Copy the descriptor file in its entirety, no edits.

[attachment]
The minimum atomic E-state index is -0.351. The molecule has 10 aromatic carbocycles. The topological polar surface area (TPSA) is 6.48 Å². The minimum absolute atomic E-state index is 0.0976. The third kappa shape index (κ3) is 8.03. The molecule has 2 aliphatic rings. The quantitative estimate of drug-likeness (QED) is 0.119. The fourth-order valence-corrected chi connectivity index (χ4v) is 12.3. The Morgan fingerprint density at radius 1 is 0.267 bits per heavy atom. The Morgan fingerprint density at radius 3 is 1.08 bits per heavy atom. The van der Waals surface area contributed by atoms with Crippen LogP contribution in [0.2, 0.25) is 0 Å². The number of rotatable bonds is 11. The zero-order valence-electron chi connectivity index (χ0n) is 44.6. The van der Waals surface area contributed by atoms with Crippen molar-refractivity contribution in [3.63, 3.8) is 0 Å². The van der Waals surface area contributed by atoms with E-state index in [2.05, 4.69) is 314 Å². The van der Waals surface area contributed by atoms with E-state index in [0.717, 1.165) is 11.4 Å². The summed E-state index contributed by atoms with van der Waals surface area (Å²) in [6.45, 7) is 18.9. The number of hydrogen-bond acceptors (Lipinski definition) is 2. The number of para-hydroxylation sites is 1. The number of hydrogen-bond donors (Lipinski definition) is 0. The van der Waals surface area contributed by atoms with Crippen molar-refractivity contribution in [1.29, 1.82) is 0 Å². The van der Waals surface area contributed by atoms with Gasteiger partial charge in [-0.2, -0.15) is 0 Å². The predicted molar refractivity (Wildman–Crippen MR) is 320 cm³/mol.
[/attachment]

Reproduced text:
The minimum atomic E-state index is -0.351. The molecule has 10 aromatic carbocycles. The topological polar surface area (TPSA) is 6.48 Å². The minimum absolute atomic E-state index is 0.0976. The third kappa shape index (κ3) is 8.03. The molecule has 2 aliphatic rings. The quantitative estimate of drug-likeness (QED) is 0.119. The fourth-order valence-corrected chi connectivity index (χ4v) is 12.3. The Morgan fingerprint density at radius 1 is 0.267 bits per heavy atom. The Morgan fingerprint density at radius 3 is 1.08 bits per heavy atom. The van der Waals surface area contributed by atoms with Crippen LogP contribution in [0.2, 0.25) is 0 Å². The number of rotatable bonds is 11. The zero-order valence-electron chi connectivity index (χ0n) is 44.6. The van der Waals surface area contributed by atoms with Crippen molar-refractivity contribution in [3.63, 3.8) is 0 Å². The van der Waals surface area contributed by atoms with E-state index in [2.05, 4.69) is 314 Å². The van der Waals surface area contributed by atoms with E-state index in [0.717, 1.165) is 11.4 Å². The summed E-state index contributed by atoms with van der Waals surface area (Å²) in [6.45, 7) is 18.9. The number of hydrogen-bond acceptors (Lipinski definition) is 2. The number of para-hydroxylation sites is 1. The number of hydrogen-bond donors (Lipinski definition) is 0. The van der Waals surface area contributed by atoms with Crippen molar-refractivity contribution in [1.29, 1.82) is 0 Å². The van der Waals surface area contributed by atoms with Gasteiger partial charge in [-0.2, -0.15) is 0 Å². The predicted molar refractivity (Wildman–Crippen MR) is 320 cm³/mol.